All types of peas -- snow peas, snap peas, shell peas, and even fragrant sweet peas -- need an early start if they are to produce well before hot weather comes. Soak seeds in water overnight to plump them up before planting. Install a trellis from the get-go, because all peas need support.
Plant Bare-Root Roses
They may look half dead, but bare-root roses are very much alive. Plant them in sunny, well-drained soil that has been generously amended with organic matter, and watch them take off. So-called "English" shrub roses are a fine choice for beginners.
Fertilize Spring Bulbs
Daffodils and other spring-flowering bulbs that have grown into crowded clumps will bloom better in future seasons if you feed them right now. Use a hand cultivator to scratch an organic or timed-release fertilizer into the soil around the bulbs. For best results, feed bulbs again in the fall.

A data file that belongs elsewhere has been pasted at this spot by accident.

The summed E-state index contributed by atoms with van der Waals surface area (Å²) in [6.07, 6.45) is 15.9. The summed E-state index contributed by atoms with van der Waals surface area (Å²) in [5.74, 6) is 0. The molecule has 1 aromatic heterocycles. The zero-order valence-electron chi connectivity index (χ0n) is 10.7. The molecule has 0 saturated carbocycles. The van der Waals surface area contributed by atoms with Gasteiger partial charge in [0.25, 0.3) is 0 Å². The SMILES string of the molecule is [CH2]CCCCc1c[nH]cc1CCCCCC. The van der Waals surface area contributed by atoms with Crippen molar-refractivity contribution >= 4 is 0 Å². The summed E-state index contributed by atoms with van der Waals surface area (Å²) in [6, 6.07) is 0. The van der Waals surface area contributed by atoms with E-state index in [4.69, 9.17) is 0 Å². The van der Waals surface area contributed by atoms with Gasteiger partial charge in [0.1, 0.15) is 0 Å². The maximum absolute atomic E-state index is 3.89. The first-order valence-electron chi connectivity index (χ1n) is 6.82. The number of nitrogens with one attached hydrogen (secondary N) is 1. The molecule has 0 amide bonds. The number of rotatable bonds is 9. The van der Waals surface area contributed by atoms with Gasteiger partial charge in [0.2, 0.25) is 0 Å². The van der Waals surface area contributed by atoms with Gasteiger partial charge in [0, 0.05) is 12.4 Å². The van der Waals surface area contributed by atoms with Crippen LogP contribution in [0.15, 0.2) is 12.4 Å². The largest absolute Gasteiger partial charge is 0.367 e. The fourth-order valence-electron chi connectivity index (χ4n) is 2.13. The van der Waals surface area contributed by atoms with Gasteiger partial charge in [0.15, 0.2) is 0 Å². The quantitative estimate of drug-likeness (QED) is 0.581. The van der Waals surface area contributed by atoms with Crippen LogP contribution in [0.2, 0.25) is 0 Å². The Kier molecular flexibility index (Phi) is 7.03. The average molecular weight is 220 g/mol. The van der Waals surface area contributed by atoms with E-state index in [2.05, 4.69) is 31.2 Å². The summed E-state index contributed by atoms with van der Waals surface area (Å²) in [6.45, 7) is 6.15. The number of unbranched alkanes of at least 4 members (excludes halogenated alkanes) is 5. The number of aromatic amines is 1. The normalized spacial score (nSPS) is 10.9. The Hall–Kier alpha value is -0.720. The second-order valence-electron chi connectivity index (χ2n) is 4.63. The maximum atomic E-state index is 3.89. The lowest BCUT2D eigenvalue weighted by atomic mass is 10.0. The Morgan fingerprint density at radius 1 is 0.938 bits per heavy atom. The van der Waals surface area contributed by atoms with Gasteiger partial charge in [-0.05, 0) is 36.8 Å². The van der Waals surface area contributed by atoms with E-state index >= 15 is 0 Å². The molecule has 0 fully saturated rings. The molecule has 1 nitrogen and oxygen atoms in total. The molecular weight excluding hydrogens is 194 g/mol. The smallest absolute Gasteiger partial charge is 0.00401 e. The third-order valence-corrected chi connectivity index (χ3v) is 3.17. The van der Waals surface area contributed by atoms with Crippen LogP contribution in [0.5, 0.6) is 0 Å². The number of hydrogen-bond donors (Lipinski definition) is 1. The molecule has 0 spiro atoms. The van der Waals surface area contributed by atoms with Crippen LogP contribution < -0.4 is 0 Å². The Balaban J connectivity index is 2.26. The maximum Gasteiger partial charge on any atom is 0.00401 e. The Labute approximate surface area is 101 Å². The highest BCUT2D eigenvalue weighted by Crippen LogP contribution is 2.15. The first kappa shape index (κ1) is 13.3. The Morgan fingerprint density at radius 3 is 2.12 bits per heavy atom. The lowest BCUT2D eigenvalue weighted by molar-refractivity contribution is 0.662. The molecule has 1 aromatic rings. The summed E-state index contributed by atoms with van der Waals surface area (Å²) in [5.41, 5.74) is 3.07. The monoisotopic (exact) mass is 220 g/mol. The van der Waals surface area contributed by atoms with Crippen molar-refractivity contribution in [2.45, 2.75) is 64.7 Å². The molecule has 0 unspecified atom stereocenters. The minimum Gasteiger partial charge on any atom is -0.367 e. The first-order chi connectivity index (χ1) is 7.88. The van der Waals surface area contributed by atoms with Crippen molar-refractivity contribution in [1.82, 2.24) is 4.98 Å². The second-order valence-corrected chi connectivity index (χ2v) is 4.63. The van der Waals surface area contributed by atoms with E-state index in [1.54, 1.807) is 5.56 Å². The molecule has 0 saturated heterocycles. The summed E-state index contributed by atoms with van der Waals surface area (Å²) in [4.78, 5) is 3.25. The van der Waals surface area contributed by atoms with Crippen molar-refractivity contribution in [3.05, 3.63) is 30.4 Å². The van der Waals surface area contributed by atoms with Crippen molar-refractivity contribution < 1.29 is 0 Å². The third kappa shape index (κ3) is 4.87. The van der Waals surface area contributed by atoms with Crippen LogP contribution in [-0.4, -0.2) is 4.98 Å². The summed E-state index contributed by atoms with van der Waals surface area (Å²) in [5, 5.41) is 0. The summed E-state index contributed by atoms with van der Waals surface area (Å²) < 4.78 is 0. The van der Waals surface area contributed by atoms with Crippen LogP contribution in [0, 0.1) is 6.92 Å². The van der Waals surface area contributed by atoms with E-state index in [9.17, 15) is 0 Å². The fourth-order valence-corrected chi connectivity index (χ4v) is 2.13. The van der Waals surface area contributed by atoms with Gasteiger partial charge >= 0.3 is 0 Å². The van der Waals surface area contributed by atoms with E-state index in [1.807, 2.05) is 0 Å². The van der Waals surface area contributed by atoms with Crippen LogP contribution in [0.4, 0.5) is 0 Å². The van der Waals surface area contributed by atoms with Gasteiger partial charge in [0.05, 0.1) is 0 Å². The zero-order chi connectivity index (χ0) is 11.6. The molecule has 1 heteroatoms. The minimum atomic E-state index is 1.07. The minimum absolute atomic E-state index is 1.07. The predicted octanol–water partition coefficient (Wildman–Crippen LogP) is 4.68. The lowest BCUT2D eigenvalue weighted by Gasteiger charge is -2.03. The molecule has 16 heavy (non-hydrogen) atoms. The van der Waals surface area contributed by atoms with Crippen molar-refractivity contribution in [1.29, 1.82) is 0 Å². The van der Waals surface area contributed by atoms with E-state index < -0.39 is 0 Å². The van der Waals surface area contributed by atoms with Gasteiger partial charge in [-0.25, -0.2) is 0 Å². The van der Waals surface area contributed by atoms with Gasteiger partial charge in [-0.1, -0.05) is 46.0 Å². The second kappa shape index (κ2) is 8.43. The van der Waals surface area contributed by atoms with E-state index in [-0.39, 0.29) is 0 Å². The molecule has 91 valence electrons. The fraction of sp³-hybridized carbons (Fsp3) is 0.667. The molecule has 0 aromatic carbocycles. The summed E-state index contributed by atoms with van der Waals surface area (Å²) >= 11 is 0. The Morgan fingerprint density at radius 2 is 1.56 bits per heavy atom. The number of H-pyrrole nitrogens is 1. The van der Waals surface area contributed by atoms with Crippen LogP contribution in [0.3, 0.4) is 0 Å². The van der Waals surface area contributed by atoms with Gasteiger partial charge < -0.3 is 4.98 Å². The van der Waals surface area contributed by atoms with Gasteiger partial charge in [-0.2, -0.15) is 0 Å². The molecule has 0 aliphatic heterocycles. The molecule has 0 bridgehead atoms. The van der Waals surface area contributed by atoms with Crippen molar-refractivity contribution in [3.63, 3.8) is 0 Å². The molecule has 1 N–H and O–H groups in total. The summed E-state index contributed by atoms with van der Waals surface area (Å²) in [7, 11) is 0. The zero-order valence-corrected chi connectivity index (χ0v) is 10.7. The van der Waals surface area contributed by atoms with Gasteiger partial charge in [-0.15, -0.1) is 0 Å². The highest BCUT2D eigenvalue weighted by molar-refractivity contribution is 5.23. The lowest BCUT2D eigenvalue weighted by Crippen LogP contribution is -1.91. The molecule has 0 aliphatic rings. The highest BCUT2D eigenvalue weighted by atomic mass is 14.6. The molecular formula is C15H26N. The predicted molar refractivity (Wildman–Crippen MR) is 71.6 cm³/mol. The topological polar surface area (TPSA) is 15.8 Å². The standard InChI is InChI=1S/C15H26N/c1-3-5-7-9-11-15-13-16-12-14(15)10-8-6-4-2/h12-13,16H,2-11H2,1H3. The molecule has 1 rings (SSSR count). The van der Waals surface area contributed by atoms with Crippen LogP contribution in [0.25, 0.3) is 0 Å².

Start Special Seeds
If you want to grow special varieties of tomatoes, peppers, or eggplant, now is the time to start the seeds indoors under lights. Concentrate your efforts on varieties you know you'll have a hard time finding as bedding plants, like golden cherry tomatoes, barely hot salsa peppers, and sweet Asian eggplants.
Winter was unkind to good old monkey grass this year, so take the time to remove tattered leaves from your liriope. Use hedge clippers to give small clumps a nice crew cut, or set your mower blade high and mow over ground cover plantings.